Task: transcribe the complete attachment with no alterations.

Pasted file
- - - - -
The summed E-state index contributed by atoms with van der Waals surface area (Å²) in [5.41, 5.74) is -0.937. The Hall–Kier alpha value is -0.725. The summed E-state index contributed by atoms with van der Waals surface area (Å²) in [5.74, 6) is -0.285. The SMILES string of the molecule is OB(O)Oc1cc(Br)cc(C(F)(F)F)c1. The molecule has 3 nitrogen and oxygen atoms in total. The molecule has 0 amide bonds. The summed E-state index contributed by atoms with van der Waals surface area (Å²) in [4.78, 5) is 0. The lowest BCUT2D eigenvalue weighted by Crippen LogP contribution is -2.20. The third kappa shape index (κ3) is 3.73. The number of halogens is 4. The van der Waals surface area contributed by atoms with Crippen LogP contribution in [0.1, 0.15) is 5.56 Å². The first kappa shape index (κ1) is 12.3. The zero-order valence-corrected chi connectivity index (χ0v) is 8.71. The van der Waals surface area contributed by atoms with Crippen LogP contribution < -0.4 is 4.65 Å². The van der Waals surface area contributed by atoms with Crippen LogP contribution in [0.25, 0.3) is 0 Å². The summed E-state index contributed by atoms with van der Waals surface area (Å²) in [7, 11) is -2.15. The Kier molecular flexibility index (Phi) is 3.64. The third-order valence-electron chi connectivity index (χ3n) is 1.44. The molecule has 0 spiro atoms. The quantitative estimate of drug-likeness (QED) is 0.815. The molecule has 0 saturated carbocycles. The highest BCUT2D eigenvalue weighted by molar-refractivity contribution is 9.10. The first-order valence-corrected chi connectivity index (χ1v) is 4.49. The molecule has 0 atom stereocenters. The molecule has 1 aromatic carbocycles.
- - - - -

The summed E-state index contributed by atoms with van der Waals surface area (Å²) in [5.41, 5.74) is -0.937. The Hall–Kier alpha value is -0.725. The summed E-state index contributed by atoms with van der Waals surface area (Å²) in [5.74, 6) is -0.285. The SMILES string of the molecule is OB(O)Oc1cc(Br)cc(C(F)(F)F)c1. The molecule has 3 nitrogen and oxygen atoms in total. The molecule has 0 amide bonds. The summed E-state index contributed by atoms with van der Waals surface area (Å²) in [4.78, 5) is 0. The lowest BCUT2D eigenvalue weighted by Crippen LogP contribution is -2.20. The third kappa shape index (κ3) is 3.73. The number of halogens is 4. The van der Waals surface area contributed by atoms with Crippen LogP contribution in [0.1, 0.15) is 5.56 Å². The first kappa shape index (κ1) is 12.3. The zero-order valence-corrected chi connectivity index (χ0v) is 8.71. The van der Waals surface area contributed by atoms with Crippen LogP contribution < -0.4 is 4.65 Å². The van der Waals surface area contributed by atoms with Crippen LogP contribution in [0.25, 0.3) is 0 Å². The summed E-state index contributed by atoms with van der Waals surface area (Å²) in [7, 11) is -2.15. The Kier molecular flexibility index (Phi) is 3.64. The third-order valence-electron chi connectivity index (χ3n) is 1.44. The molecule has 0 spiro atoms. The quantitative estimate of drug-likeness (QED) is 0.815. The molecule has 0 saturated carbocycles. The highest BCUT2D eigenvalue weighted by molar-refractivity contribution is 9.10. The first-order valence-corrected chi connectivity index (χ1v) is 4.49. The molecule has 0 atom stereocenters. The molecule has 1 aromatic carbocycles.